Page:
Second, we cannot discuss individual cases with third parties. To reiterate, anyone who has a problem that they have been unable to resolve at the school board level is welcome to contact our office through our confidential complaint process.

For your general information, we oversee more than 1,000 public sector bodies and receive more than 21,00 complaints per year. Most are resolved informally. Receiving multiple complaints on an issue does not necessarily mean the Ombudsman can, should or will conduct a systemic investigation. Several factors go into any decision to conduct a systemic investigation, including the number of complaints, available resources, whether other resolution mechanisms can address the matter, whether there is evidence of a systemic issue, whether the matter relates to administration rather than broad public policy, and whether is being addressed by the institution in question.

JK: I’m not asking you to comment on individual cases, just systemic issues that your office should be aware of through individual complaints, and media reports.  While I congratulate this office for ensuring school children get to school on time in an isolated incident within the province, I’m more than curious to see such a reluctance to put forth investigations on what happens when these kids get to school, the lack of support for special needs, the lack of application of the education act systemically, and a general lack of accountability within the school system itself.  These issues are not just widely known to your office through individual reports, they are widely documented in media.

There’s no valid excuse for not following your mandate when it comes to the education sector.  It’s truly unfortunate that our most vulnerable are caught in the middle and paying a heavy price due to the unwillingness to further, and independently investigate.  That will surely reflect on policy discussions as it comes to any future mandates your office will or will not receive by government post 2018.  The lack of engagement by your office on education issues over the past two years has been duly noted by Ontarioians who have written in to your office for help and have been slapped in the face by this office, and their respective boards.  It’s unfortunate.

JK: While the discussion revolves around recent issues, I’ve attached a response this office gave to 400 individual complaints in 2010, in which your office has outlined concerns regarding the lack of independent oversight on the education sector. There has been very little movement in law regarding those concerns since 2010 other than your mandate.  As a result the education system is in crisis, with our most vulnerable taking most of the hits in the classroom.  I’ve attached this offices 2010 response, and I’ve highlighted what should be self-explanatory.  Your office is fully and completely aware of the problems.  While I know that your office can not comment on these 400 individual complaints, it will make for some interesting public discussions around your mandate moving forward.  I’m still waiting for an interview with Dupe.  The people of Ontario would like to hear directly from him on his mandate and the independence of this office please.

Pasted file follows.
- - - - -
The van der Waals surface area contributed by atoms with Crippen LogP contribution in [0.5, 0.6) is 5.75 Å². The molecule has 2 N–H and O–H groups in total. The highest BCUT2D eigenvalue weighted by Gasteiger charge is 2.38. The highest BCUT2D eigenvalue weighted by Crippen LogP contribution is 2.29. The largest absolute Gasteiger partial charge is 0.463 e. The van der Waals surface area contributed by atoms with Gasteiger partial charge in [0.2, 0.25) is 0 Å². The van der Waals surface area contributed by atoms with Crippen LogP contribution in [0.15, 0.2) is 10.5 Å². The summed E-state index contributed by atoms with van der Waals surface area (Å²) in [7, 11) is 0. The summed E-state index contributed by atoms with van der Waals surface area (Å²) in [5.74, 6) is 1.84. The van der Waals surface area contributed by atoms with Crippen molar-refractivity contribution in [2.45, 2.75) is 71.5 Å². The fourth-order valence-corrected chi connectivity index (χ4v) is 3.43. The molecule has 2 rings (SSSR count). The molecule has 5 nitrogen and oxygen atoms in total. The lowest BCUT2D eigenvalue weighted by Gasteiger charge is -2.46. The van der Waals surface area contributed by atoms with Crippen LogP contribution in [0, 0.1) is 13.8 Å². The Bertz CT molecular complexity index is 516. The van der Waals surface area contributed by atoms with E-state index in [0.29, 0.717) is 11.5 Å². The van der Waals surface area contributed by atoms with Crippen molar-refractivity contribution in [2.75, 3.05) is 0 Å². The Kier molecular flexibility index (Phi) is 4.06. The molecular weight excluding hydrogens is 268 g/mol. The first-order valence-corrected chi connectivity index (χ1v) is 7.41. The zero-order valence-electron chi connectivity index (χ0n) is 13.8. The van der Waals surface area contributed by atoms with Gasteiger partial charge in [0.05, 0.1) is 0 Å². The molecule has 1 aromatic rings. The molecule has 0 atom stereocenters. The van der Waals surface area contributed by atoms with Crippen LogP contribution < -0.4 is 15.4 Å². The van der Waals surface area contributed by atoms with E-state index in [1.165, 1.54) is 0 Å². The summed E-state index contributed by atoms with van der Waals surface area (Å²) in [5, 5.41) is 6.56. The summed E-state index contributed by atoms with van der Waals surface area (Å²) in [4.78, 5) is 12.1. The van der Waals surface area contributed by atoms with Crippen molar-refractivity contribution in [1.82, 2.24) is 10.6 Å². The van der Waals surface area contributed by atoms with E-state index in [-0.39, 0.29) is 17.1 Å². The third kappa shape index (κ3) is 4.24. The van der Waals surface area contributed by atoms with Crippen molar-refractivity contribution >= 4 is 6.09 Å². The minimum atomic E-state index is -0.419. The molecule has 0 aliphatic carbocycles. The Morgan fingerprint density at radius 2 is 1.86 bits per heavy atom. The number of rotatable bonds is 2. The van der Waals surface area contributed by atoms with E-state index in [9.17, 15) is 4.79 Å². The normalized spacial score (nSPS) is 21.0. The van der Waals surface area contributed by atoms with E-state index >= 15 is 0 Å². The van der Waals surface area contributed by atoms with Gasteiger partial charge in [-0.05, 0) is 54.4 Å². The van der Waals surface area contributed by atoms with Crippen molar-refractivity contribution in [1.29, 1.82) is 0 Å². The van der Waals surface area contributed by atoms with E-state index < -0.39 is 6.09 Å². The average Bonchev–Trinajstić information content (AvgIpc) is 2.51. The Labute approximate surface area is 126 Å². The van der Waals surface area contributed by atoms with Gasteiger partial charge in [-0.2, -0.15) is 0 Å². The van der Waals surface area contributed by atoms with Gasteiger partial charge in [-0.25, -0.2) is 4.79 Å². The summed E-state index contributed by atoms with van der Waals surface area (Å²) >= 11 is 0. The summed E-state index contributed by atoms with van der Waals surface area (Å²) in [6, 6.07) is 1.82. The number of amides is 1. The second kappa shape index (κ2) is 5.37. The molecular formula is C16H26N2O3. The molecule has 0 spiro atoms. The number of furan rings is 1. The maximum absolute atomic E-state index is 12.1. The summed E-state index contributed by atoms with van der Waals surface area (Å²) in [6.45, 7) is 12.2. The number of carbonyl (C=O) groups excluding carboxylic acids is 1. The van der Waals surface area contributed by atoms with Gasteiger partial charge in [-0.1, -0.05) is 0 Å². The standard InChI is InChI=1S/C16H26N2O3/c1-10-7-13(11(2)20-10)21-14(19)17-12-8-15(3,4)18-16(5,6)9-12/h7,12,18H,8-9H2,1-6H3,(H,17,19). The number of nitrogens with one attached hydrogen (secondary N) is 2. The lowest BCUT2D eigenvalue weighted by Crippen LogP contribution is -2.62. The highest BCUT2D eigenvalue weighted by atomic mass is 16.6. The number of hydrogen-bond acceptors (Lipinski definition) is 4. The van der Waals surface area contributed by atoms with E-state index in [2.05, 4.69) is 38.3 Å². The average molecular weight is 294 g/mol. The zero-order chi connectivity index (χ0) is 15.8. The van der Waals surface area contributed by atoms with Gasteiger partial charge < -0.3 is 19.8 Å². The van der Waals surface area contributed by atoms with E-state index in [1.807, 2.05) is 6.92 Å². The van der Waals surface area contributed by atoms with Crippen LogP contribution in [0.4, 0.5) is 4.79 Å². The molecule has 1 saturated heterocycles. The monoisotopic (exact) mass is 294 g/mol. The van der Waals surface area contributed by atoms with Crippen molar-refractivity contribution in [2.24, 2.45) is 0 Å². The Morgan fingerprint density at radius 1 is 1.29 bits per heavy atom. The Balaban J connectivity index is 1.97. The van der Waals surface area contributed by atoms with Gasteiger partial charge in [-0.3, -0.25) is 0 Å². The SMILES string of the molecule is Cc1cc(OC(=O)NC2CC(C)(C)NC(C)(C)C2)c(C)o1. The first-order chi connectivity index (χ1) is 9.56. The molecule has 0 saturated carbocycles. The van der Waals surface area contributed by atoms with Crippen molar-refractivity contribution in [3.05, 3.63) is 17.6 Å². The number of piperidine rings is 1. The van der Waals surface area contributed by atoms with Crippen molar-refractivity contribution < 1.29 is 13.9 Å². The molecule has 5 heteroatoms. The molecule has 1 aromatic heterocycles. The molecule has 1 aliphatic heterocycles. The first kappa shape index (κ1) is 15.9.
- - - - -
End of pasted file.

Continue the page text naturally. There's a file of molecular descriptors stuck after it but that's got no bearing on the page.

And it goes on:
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What has your experience been with the Ombudsman’s office, and the school boards? We would like to hear from you.  Leave a comment, or message us anonymously at jkobopoli at rogers dot com

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Education Crisis Grows As Ontario’s Ombudsman Nowhere To Be Found

(Ontario’s Ombudsman Paul Dube is Falling Short on The Provincial Education Crisis and May Not Be Following His Mandate)

 

With media reports of students across this province being under supported almost on a weekly basis now, frustration with parents who often approach the Ombudsman’s office on lack of compliance of board staff on the education act, to what looks to be systemic misappropriation of tax payers funds by school boards,  to education sector unions demanding more money be spent on their members rather than kids – I thought it might be necessary to write into the Ombudsman’s office and find out why after two years of his mandate which is retroactive, there has been not one systemic investigation into the education sector on these issues in this province with a crisis growing by the day.

Below is a list of questions/concerns I sent into the Ombudsman’s communication department.  Apparently they don’t have a canned response to handle any of the below, and I am told this has been moved up the ladder to the Ombudsman himself, and his staff.  I’m told I should be receiving a response to this “soon” and I will post that response when it comes in.

I’m a syndicated blogger and contributor to a political and policy blog called Mind Bending Politics which follows political policy in Ontario and Canada Wide. I’ve been following the crisis in our education system now for over ten years. The predecessor to your office Andre Marin was quite adamant in getting this mandate to look into Ontario’s education sector since your office was fielding a number of complaints regarding the lack of compliance within the education act on a systematic level. I was one of the primary advocates to ensure that your office received a mandate through the province in investigating complaints within the education system.